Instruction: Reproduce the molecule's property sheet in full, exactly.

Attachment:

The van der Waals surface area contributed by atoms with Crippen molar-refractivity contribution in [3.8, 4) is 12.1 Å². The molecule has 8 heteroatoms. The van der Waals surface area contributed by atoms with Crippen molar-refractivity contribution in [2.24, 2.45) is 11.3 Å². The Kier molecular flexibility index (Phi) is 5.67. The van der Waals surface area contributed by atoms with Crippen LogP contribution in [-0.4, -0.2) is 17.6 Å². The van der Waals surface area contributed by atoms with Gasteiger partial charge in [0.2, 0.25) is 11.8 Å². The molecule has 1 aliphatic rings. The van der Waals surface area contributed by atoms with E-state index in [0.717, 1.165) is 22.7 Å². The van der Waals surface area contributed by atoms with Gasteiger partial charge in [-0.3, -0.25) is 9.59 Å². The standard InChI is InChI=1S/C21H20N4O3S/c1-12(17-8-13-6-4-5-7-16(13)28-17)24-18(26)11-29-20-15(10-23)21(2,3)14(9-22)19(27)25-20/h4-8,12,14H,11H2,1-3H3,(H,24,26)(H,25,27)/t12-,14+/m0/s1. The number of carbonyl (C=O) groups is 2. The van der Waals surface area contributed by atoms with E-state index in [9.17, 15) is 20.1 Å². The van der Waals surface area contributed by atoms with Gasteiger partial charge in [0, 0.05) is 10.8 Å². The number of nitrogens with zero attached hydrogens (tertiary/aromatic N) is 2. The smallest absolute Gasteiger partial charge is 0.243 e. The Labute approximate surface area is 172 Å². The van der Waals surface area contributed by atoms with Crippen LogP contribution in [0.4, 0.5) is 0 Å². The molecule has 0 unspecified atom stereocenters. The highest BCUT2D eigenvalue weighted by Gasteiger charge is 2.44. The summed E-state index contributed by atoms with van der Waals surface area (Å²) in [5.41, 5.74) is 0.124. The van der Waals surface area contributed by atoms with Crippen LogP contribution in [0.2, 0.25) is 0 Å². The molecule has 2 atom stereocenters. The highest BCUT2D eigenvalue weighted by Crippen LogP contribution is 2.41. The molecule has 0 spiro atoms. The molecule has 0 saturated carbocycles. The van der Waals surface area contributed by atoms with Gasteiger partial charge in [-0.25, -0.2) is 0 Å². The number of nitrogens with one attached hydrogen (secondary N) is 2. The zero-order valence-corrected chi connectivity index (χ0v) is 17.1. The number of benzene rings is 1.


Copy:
The van der Waals surface area contributed by atoms with Crippen molar-refractivity contribution in [3.8, 4) is 12.1 Å². The molecule has 8 heteroatoms. The van der Waals surface area contributed by atoms with Crippen molar-refractivity contribution in [2.24, 2.45) is 11.3 Å². The Kier molecular flexibility index (Phi) is 5.67. The van der Waals surface area contributed by atoms with Crippen LogP contribution in [-0.4, -0.2) is 17.6 Å². The van der Waals surface area contributed by atoms with Gasteiger partial charge in [0.2, 0.25) is 11.8 Å². The molecule has 1 aliphatic rings. The van der Waals surface area contributed by atoms with E-state index in [0.717, 1.165) is 22.7 Å². The van der Waals surface area contributed by atoms with Gasteiger partial charge in [-0.3, -0.25) is 9.59 Å². The standard InChI is InChI=1S/C21H20N4O3S/c1-12(17-8-13-6-4-5-7-16(13)28-17)24-18(26)11-29-20-15(10-23)21(2,3)14(9-22)19(27)25-20/h4-8,12,14H,11H2,1-3H3,(H,24,26)(H,25,27)/t12-,14+/m0/s1. The number of carbonyl (C=O) groups is 2. The van der Waals surface area contributed by atoms with E-state index in [9.17, 15) is 20.1 Å². The van der Waals surface area contributed by atoms with Gasteiger partial charge in [0, 0.05) is 10.8 Å². The number of nitrogens with zero attached hydrogens (tertiary/aromatic N) is 2. The smallest absolute Gasteiger partial charge is 0.243 e. The Labute approximate surface area is 172 Å². The van der Waals surface area contributed by atoms with Crippen LogP contribution in [0.4, 0.5) is 0 Å². The molecule has 0 unspecified atom stereocenters. The highest BCUT2D eigenvalue weighted by Gasteiger charge is 2.44. The summed E-state index contributed by atoms with van der Waals surface area (Å²) in [5.41, 5.74) is 0.124. The van der Waals surface area contributed by atoms with Crippen LogP contribution in [0.2, 0.25) is 0 Å². The molecule has 2 atom stereocenters. The highest BCUT2D eigenvalue weighted by Crippen LogP contribution is 2.41. The molecule has 0 spiro atoms. The molecule has 0 saturated carbocycles. The van der Waals surface area contributed by atoms with Gasteiger partial charge in [-0.25, -0.2) is 0 Å². The number of nitrogens with one attached hydrogen (secondary N) is 2. The zero-order valence-corrected chi connectivity index (χ0v) is 17.1. The number of benzene rings is 1.